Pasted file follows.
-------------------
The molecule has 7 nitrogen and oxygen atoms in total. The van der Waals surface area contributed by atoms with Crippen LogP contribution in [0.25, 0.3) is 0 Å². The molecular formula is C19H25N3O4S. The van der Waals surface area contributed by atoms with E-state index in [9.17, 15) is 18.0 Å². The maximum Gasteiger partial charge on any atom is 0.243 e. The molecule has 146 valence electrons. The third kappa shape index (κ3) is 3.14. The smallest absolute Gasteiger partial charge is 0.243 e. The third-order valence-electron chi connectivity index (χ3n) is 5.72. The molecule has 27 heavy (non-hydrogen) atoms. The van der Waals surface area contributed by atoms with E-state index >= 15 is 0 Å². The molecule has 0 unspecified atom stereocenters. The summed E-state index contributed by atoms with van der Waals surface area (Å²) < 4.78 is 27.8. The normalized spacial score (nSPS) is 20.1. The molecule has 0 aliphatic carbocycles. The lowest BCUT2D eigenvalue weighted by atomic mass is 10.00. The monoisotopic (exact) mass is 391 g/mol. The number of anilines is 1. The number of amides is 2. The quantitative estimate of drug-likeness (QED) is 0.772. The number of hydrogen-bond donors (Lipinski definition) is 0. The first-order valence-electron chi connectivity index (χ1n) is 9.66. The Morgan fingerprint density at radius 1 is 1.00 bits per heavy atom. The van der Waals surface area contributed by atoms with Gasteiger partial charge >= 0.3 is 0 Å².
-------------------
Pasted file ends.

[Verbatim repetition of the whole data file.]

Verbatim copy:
The molecule has 7 nitrogen and oxygen atoms in total. The van der Waals surface area contributed by atoms with Crippen LogP contribution in [0.25, 0.3) is 0 Å². The molecular formula is C19H25N3O4S. The van der Waals surface area contributed by atoms with E-state index in [9.17, 15) is 18.0 Å². The maximum Gasteiger partial charge on any atom is 0.243 e. The molecule has 146 valence electrons. The third kappa shape index (κ3) is 3.14. The smallest absolute Gasteiger partial charge is 0.243 e. The third-order valence-electron chi connectivity index (χ3n) is 5.72. The molecule has 27 heavy (non-hydrogen) atoms. The van der Waals surface area contributed by atoms with E-state index >= 15 is 0 Å². The molecule has 0 unspecified atom stereocenters. The summed E-state index contributed by atoms with van der Waals surface area (Å²) < 4.78 is 27.8. The normalized spacial score (nSPS) is 20.1. The molecule has 0 aliphatic carbocycles. The lowest BCUT2D eigenvalue weighted by atomic mass is 10.00. The monoisotopic (exact) mass is 391 g/mol. The number of anilines is 1. The number of amides is 2. The quantitative estimate of drug-likeness (QED) is 0.772. The number of hydrogen-bond donors (Lipinski definition) is 0. The first-order valence-electron chi connectivity index (χ1n) is 9.66. The Morgan fingerprint density at radius 1 is 1.00 bits per heavy atom. The van der Waals surface area contributed by atoms with Gasteiger partial charge >= 0.3 is 0 Å².